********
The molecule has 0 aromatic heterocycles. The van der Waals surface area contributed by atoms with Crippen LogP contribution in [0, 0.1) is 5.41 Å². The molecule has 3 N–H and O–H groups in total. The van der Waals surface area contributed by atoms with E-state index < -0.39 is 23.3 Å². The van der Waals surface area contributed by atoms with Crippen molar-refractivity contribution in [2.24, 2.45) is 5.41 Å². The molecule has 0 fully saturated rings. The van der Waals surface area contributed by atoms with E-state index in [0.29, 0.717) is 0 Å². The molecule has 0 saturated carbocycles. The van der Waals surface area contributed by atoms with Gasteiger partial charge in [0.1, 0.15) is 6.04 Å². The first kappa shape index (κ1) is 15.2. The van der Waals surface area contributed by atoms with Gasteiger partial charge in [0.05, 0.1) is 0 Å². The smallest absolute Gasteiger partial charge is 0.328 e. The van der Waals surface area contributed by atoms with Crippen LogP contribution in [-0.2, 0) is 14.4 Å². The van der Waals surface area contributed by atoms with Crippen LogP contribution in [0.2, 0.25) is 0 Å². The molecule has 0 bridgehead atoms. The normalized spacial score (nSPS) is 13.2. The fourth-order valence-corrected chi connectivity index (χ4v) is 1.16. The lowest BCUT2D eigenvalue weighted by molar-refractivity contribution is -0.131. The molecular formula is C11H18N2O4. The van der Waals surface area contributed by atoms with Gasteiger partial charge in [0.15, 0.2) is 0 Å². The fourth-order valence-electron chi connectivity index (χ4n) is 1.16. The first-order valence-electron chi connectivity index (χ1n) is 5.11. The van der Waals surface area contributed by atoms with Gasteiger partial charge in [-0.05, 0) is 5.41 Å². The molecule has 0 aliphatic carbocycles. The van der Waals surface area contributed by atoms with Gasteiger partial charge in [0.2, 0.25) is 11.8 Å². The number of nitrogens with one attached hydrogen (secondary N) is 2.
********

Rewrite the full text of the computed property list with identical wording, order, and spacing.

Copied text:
The molecule has 0 aromatic heterocycles. The van der Waals surface area contributed by atoms with Crippen LogP contribution in [0, 0.1) is 5.41 Å². The molecule has 3 N–H and O–H groups in total. The van der Waals surface area contributed by atoms with E-state index < -0.39 is 23.3 Å². The van der Waals surface area contributed by atoms with Crippen molar-refractivity contribution in [2.24, 2.45) is 5.41 Å². The molecule has 0 fully saturated rings. The van der Waals surface area contributed by atoms with E-state index in [0.29, 0.717) is 0 Å². The molecule has 0 saturated carbocycles. The van der Waals surface area contributed by atoms with Gasteiger partial charge in [0.1, 0.15) is 6.04 Å². The first kappa shape index (κ1) is 15.2. The van der Waals surface area contributed by atoms with Gasteiger partial charge in [0.05, 0.1) is 0 Å². The smallest absolute Gasteiger partial charge is 0.328 e. The van der Waals surface area contributed by atoms with Crippen LogP contribution in [-0.2, 0) is 14.4 Å². The van der Waals surface area contributed by atoms with Crippen LogP contribution in [0.2, 0.25) is 0 Å². The molecule has 0 bridgehead atoms. The normalized spacial score (nSPS) is 13.2. The fourth-order valence-corrected chi connectivity index (χ4v) is 1.16. The lowest BCUT2D eigenvalue weighted by molar-refractivity contribution is -0.131. The molecular formula is C11H18N2O4. The van der Waals surface area contributed by atoms with Gasteiger partial charge in [0.15, 0.2) is 0 Å². The fourth-order valence-electron chi connectivity index (χ4n) is 1.16. The first-order valence-electron chi connectivity index (χ1n) is 5.11. The van der Waals surface area contributed by atoms with Gasteiger partial charge in [-0.05, 0) is 5.41 Å². The molecule has 0 aliphatic carbocycles. The van der Waals surface area contributed by atoms with Gasteiger partial charge in [0.2, 0.25) is 11.8 Å². The number of nitrogens with one attached hydrogen (secondary N) is 2.